MLB Should Ban The Team From Post-Season Play
The Houston Astros have been fined, lost first- and second-round draft picks and the manager and general manager have been fired by the owner.
But that’s not enough of a punishment for the team that used surveillance cameras to steal signs when it won the World Series in 2017.
That’s cheating. And Major League Baseball has hardly knocked it out of the park when handing down its punishment. Instead, it bunted. What it should do is punish the team the way the NCAA punishes college football and basketball teams when they cheat: put them on probation.
Colleges are given bowl bans and that’s just what MLB should do with the Astros: ban them from the postseason.
Sure, it’s a radical idea that will never happen – it renders the regular season meaningless that that would cost the team millions in revenue from fans not following the team and not showing up to games – but it sure would send a message to the team owners, players and management.
It would also slam on the brakes to any other team that might be thinking it could do the same. After all, the Astros won the World Series and pretty much got away with cheating. And going beyond a post-season ban, MLB should pull a Reggie Bush and require the Astros to take down all banners and signs from the 2017 World Series and return the trophy.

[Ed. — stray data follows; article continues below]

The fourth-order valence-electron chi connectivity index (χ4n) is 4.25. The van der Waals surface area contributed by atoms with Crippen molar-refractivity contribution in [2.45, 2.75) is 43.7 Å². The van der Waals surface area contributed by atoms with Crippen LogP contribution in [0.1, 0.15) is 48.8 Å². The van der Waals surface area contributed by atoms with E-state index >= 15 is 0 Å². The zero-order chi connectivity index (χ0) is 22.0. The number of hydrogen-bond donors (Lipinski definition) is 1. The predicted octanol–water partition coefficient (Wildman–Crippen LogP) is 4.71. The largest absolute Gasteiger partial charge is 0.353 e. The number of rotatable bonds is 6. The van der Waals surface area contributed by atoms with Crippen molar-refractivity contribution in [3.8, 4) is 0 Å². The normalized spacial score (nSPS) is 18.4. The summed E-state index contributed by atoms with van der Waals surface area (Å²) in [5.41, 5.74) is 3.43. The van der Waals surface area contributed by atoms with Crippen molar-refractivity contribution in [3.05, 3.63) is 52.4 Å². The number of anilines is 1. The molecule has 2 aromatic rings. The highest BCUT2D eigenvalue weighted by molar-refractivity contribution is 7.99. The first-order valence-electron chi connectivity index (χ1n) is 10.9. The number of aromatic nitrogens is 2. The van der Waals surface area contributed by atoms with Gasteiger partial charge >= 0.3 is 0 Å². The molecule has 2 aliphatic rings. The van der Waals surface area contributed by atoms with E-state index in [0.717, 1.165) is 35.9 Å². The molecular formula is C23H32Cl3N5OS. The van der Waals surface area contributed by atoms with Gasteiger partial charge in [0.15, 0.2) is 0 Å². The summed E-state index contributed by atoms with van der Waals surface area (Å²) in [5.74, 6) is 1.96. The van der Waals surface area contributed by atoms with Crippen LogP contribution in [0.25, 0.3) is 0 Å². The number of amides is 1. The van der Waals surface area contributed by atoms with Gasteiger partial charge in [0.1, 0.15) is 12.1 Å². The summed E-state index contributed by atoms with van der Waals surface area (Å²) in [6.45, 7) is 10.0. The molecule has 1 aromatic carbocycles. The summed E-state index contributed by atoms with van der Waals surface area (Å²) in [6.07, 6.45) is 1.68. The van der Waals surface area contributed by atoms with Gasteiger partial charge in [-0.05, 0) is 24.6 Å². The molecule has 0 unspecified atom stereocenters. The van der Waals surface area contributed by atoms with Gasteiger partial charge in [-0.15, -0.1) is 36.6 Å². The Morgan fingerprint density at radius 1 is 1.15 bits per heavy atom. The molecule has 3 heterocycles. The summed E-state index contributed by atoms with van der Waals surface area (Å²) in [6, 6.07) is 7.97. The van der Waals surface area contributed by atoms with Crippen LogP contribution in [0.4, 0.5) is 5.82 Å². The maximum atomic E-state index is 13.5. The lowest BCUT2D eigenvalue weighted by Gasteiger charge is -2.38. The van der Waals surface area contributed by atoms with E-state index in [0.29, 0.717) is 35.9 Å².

GM Jeff Luhnow and manager AJ Hinch have been fired from the team and suspended for one year by MLB. The team was given a $5 million fine and the loss of their first- and second-round draft picks in the 2020 and 2021 drafts.
While $5 million sounds like a lot, consider the fact that Forbes valued the team at $1.8 billion last year. So $5 million is like change in their sofa cushions.
The loss of draft picks could prove to be significant – MLB’s equivalent of stripping a college team of scholarships – but with free agency and trades it’s hardly as significant. A loss of scholarships affects college teams for years.
The most baffling part about this process is why the Astros even did this in the first place. The team was good enough to win the championship without stealing signs. The simple answer has to be because they could do it.
By putting in the type of penalties that colleges face, MLB would throw out any future attempts at cheating like a runner caught stealing a base.
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